Work-Related Knee Injuries Treated in US Emergency Departments

Objective: To characterize work-related knee injuries treated in US emergency departments (EDs). Methods: We characterized work-related knee injuries treated in EDs in 2007 and examined trends from 1998 to 2007 by using the National Electronic Injury Surveillance System—occupational supplement. Results: In 2007, 184,300 (±54,000; 95% confidence interval) occupational knee injuries were treated in US EDs, accounting for 5% of the 3.4 (±0.9) million ED-treated occupational injuries. The ED-treated knee injury rate was 13 (±4) injuries per 10,000 full-time equivalent workers. Younger workers and older female workers had high rates. Strains/sprains and contusions/abrasions were common—frequently resulting from falls and bodily reaction/overexertion events. Knee injury rates declined from 1998 through 2007. Conclusions: Knee injury prevention should emphasize reducing falls and bodily reaction/overexertion events, particularly among all youth and older women.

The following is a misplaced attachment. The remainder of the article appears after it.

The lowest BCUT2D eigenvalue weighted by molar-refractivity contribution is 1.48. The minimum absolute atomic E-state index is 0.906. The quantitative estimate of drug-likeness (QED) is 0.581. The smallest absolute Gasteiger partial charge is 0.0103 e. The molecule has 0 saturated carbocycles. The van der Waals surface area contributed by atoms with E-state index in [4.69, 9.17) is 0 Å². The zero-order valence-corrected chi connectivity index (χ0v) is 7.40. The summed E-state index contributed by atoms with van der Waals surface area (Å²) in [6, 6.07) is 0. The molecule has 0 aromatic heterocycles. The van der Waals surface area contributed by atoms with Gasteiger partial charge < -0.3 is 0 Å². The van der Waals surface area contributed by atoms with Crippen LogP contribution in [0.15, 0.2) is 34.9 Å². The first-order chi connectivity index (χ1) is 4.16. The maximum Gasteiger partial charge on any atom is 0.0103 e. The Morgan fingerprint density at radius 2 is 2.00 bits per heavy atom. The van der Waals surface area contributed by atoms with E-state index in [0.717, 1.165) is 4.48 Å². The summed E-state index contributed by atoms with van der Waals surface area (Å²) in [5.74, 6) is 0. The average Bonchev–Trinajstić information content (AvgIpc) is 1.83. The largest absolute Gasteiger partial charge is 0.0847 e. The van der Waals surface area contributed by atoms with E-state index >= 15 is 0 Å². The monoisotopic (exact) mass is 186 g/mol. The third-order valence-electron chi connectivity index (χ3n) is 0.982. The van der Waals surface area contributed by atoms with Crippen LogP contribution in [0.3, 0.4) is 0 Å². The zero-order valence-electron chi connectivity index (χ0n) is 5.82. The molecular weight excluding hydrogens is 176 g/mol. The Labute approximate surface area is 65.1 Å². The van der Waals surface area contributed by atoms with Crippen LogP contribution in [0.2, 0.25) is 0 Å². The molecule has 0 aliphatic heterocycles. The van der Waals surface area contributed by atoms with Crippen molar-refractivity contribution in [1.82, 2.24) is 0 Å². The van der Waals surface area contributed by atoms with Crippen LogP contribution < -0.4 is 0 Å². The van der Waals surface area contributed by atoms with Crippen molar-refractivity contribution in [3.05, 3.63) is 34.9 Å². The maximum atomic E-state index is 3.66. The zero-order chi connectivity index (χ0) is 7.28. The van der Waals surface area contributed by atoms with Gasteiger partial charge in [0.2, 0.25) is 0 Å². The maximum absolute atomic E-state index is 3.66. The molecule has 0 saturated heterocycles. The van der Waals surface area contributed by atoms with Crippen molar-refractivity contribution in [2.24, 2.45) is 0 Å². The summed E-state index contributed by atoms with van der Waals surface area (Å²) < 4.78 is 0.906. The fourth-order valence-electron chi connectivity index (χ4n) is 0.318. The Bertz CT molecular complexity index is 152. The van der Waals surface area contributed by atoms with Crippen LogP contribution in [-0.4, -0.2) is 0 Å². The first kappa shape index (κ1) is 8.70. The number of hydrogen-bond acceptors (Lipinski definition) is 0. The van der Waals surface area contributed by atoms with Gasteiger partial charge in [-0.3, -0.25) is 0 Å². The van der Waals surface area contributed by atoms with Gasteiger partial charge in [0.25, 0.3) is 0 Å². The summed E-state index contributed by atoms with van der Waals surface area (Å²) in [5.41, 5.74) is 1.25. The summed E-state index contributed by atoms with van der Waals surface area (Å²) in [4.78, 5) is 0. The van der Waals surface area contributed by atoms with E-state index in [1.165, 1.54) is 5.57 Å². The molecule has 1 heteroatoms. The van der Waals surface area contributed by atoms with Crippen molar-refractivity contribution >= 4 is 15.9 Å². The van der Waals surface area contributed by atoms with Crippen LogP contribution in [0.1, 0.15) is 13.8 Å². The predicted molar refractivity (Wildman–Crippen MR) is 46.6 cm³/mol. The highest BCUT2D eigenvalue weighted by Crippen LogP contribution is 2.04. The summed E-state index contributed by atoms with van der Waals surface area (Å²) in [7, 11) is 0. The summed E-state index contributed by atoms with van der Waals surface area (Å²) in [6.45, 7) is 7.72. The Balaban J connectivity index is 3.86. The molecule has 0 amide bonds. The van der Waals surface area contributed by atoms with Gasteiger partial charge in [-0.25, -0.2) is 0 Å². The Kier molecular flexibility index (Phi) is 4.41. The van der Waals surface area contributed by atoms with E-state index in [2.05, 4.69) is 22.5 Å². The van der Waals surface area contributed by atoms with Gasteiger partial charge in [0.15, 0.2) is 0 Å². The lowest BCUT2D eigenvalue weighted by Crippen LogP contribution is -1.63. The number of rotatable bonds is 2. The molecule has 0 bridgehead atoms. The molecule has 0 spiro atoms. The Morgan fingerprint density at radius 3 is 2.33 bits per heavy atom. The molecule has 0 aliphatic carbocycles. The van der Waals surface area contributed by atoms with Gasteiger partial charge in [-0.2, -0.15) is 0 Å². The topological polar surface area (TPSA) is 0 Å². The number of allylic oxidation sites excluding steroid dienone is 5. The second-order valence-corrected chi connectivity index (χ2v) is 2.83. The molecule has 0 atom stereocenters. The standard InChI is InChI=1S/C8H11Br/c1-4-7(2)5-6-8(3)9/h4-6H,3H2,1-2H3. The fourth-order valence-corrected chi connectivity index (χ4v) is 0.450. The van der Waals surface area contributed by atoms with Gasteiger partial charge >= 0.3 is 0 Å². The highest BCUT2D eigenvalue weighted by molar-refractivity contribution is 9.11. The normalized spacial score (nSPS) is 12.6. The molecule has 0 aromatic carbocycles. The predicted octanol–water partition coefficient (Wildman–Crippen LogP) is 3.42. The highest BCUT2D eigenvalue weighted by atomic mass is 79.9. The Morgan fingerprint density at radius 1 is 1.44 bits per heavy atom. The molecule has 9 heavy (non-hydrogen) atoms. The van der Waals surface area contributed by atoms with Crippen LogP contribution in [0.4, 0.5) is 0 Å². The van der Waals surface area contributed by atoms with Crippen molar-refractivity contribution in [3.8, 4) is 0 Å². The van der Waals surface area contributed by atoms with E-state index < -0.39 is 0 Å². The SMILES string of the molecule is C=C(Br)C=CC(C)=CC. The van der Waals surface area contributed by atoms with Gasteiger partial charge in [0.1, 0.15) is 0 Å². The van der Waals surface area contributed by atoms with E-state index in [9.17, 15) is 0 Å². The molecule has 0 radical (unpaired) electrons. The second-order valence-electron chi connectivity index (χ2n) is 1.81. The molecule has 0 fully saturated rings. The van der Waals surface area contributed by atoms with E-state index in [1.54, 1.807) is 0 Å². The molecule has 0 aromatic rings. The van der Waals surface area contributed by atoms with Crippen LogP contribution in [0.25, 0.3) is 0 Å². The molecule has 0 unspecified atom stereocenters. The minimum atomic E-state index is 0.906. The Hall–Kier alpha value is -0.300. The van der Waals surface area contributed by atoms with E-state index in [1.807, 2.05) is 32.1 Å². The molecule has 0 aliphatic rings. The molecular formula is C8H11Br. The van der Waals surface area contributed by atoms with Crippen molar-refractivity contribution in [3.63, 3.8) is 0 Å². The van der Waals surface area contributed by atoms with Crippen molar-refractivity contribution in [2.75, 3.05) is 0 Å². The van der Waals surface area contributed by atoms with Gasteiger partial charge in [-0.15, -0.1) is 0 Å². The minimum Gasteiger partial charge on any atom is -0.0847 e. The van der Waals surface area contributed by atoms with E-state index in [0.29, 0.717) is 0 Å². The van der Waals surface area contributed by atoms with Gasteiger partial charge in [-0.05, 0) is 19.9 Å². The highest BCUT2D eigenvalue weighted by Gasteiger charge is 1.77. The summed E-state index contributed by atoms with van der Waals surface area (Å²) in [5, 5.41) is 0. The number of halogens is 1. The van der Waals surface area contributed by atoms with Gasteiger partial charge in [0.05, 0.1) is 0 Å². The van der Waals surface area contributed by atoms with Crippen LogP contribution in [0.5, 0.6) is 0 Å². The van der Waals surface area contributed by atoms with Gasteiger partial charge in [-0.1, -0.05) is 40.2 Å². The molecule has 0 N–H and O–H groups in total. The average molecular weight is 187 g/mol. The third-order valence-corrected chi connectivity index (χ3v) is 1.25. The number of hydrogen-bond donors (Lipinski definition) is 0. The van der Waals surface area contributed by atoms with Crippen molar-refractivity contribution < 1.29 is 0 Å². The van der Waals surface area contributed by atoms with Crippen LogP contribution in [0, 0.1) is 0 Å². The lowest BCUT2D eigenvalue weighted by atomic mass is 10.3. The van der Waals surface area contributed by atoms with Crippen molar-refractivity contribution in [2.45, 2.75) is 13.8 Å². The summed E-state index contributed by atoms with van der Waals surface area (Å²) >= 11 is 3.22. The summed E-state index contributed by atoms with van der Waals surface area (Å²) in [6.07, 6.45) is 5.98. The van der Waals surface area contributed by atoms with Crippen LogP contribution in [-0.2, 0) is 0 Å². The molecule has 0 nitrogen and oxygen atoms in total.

Source : Chen, Zhiqiang MD, PhD, MSPH; Chakrabarty, Sangita MD, MSPH; Levine, Robert S. MD; Aliyu, Muktar H. MD, MPH, DrPH; Ding, Tan MS; Jackson, Larry L. Journal of Occupational & Environmental Medicine, September 2013, Vol. 55, no 9, p. 1091–1099.

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